The only named Defendant in this case is the Curry County Detention Center. The Curry County Detention Center is not a "person" within the meaning of 42 U.S.C. § 1983 and, therefore, there is no remedy against the Curry County Detention Center under § 1983. Therefore, the claims against the Curry County Detention Center fail to state a claim for relief and will be dismissed. Will v. Michigan Dep't of State Police, 491 U.S. 58, 63-64 (1989).

         Plaintiff Ramirez does not identify any individual officials as defendants. To state a claim for relief under 42 U.S.C. § 1983, a plaintiff must assert acts by government officials acting under color of law that result in a deprivation of rights secured by the United States Constitution. 42 U.S.C. § 1983; West v. Atkins, 487 U.S. 42, 48 (1988). There must be a connection between official conduct and violation of a constitutional right. Conduct that is not connected to a constitutional violation is not actionable under Section 1983. See Trask v. Franco, 446 F.3d 1036, 1046 (10th Cir. 1998).

         Further, a civil rights action against a public official or entity may not be based solely on a theory of respondeat superior liability for the actions of co-workers or subordinates. A plaintiff must plead that each government official, through the official's own individual actions, has violated the Constitution. Ashcroft v. Iqbal, 556 U.S. 662, 676, 129 S.Ct. 1937, 1948 (2009). Plaintiff must allege some personal involvement by an identified official in the alleged constitutional violation to succeed under § 1983. Fogarty v. Gallegos, 523 F.3d 1147, 1162 (10 Cir. 2008). In a Section 1983 action, it is particularly important that a plaintiffs complaint "make clear exactly who is alleged to have done what to whom, to provide each individual with fair notice as to the basis of the claim against him or her." Robbins v. Oklahoma, 519 F.3d 1242, 1249-50 (10th Cir. 2008) (emphasis in the original).

         In his Statement of Claim, Ramirez makes the following allegations:

"I was order to be released on the 13th of August 2016. The County released me on the 15th of Aug .. .1 was order to be released by Judge VanSolen after serving a 30 day sentence. Sgt Rosenthal informed me that there was warrants out of Portales NM. I told him they were taken care of and records can show that. Jay informed me that I should've been out."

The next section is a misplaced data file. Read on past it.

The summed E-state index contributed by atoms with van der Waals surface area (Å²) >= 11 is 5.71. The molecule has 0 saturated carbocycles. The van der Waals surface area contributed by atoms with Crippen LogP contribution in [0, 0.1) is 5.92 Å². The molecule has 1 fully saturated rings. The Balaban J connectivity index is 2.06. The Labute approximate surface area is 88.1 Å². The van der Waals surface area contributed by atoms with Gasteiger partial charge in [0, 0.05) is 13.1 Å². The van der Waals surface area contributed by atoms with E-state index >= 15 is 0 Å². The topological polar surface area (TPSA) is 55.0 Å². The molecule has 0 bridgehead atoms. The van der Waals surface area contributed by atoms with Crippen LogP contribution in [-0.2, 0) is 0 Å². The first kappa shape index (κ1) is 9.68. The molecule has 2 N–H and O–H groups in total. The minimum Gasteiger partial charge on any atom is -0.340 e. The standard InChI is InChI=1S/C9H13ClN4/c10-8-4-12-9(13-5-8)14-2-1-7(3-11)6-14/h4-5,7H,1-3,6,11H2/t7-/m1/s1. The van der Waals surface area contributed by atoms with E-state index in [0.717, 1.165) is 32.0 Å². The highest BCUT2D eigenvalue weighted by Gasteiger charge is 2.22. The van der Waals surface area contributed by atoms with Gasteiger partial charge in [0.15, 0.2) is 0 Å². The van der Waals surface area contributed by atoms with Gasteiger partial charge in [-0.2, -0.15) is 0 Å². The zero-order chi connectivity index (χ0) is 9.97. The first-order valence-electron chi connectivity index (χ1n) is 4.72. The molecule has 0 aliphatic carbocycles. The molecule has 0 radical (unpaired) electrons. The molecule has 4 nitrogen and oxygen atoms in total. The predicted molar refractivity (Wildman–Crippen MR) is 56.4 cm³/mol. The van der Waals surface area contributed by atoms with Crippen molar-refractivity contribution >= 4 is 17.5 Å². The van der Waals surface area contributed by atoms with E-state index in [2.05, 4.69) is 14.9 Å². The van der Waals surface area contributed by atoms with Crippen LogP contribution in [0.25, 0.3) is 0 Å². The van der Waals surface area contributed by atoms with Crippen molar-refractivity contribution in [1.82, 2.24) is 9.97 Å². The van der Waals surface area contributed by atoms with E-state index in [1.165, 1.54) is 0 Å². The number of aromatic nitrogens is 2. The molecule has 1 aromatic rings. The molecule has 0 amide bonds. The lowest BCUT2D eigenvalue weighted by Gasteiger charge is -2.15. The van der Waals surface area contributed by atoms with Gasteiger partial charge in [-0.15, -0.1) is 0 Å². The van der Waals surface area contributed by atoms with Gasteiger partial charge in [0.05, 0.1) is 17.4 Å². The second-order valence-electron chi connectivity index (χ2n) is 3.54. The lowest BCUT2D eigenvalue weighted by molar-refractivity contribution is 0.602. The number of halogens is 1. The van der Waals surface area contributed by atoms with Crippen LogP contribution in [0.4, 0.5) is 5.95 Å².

(Doc. 1 at 4-5).

         Although the statement of the claim mentions Sgt Rosenthal and "Jay, " Ramirez does not name either individual as a defendant, nor do his allegations specify who they are or what either individual did, if anything, that violated Ramirez's constitutional rights. Robbins v. Oklahoma, 519 F.3d at 1249-50. The Complaint fails to state a claim for relief against any individual official. Twombly, 550 U.S. at 570. The Court will dismiss the Complaint and will grant Ramirez the opportunity to file an amended complaint specifying individuals and the individualized actions that he claims resulted in violation of a constitutional right. Hall v. Bellmon, 935 F.2d at 1110, nt. 3 (pro se litigants are to be given reasonable opportunity to remedy defects in their pleadings).

         IT IS ORDERED that the Complaint for Violation of Civil Rights filed by Plaintiff Chris Ramirez on January 5, 2017 ("Complaint") (Doc. 1) is DISMISSED without prejudice for failure to state a claim on which relief can be granted and Plaintiff Ramirez is granted leave to file an amended complaint within 30 days of entry of this Order. If an amended complaint, identifying specific individual defendants and individualized actions that allegedly violated ...